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Clarke, Collins and compounds

Attfield, Robin 1977. Clarke, Collins and compounds. Journal of the History of Philosophy 15 (1) , pp. 45-54. 10.1353/hph.2008.0087

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Can room be found in between the matter and void of a Newtonian universe for an immaterial and immortal soul? Can followers of Locke with his agnosticism about the nature of substances claim to know that some of them are immaterial? Samuel Clarke, well versed in Locke's thought and a defender both of Newtonian science and Christian orthodoxy, believed he could do both and attempted to prove his case by means of some hard-boiled reductionism. Anthony Collins, a deist whose only lapse from materialism concerned God himself, rejected Clarke's argument. In this paper I discuss their controversy' in order to bring out the state of debate about material systems and consciousness among people influenced by Locke and Newton in the early eighteenth century, and I also assess Clarke's reductionist premise, as he himself frequently invites "the impartial reader" to do.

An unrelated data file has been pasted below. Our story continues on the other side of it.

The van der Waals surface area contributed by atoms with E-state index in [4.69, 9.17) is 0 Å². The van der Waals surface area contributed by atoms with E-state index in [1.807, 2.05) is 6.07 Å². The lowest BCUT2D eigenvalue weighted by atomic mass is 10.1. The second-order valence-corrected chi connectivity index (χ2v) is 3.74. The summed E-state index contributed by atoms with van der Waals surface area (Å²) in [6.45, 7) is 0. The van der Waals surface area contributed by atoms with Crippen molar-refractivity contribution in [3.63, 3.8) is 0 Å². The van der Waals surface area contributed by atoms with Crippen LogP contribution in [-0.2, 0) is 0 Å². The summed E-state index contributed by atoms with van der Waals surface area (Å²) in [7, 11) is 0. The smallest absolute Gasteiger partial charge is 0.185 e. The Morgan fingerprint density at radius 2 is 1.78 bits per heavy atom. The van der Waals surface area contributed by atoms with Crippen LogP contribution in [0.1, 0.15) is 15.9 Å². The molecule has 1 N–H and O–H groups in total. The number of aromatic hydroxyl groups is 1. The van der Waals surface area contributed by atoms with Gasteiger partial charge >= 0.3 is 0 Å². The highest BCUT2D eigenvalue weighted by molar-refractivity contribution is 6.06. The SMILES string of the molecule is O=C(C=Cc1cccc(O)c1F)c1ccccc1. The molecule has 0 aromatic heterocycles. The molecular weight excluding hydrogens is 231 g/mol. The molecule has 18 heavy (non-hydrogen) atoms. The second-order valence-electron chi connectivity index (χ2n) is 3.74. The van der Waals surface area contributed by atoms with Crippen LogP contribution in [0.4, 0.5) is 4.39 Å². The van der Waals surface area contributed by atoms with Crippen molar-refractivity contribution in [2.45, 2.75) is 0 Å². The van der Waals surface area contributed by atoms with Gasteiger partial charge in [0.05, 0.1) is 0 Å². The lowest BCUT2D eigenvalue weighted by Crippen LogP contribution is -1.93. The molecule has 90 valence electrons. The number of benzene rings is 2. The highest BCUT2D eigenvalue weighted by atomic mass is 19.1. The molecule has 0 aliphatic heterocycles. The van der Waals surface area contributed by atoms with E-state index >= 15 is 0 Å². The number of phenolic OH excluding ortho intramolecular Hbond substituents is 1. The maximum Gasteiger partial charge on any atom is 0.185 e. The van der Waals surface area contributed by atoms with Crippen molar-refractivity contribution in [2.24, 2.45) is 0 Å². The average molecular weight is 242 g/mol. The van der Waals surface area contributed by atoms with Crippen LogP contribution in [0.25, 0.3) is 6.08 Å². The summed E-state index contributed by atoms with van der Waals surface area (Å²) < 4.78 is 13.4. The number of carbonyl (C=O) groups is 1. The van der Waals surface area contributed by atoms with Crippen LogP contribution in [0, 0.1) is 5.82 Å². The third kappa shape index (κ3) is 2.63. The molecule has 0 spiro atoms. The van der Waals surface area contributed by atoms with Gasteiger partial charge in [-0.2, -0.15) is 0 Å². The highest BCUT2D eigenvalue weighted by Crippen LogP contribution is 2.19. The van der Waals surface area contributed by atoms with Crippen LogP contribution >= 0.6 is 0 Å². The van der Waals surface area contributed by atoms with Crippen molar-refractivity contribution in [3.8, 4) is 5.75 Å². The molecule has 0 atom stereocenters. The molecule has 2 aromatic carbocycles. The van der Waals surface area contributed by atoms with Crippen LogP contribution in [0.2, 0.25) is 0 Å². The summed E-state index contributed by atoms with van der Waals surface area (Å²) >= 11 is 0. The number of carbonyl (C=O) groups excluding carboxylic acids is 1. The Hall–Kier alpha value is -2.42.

Item Type: Article
Date Type: Publication
Status: Published
Schools: English, Communication and Philosophy
Sustainable Places Research Institute (PLACES)
Subjects: B Philosophy. Psychology. Religion > B Philosophy (General)
Publisher: Johns Hopkins University Press
ISSN: 0022-5053
Funders: University College Cardiff
Date of First Compliant Deposit: 30 March 2016
Last Modified: 04 Jun 2017 05:34

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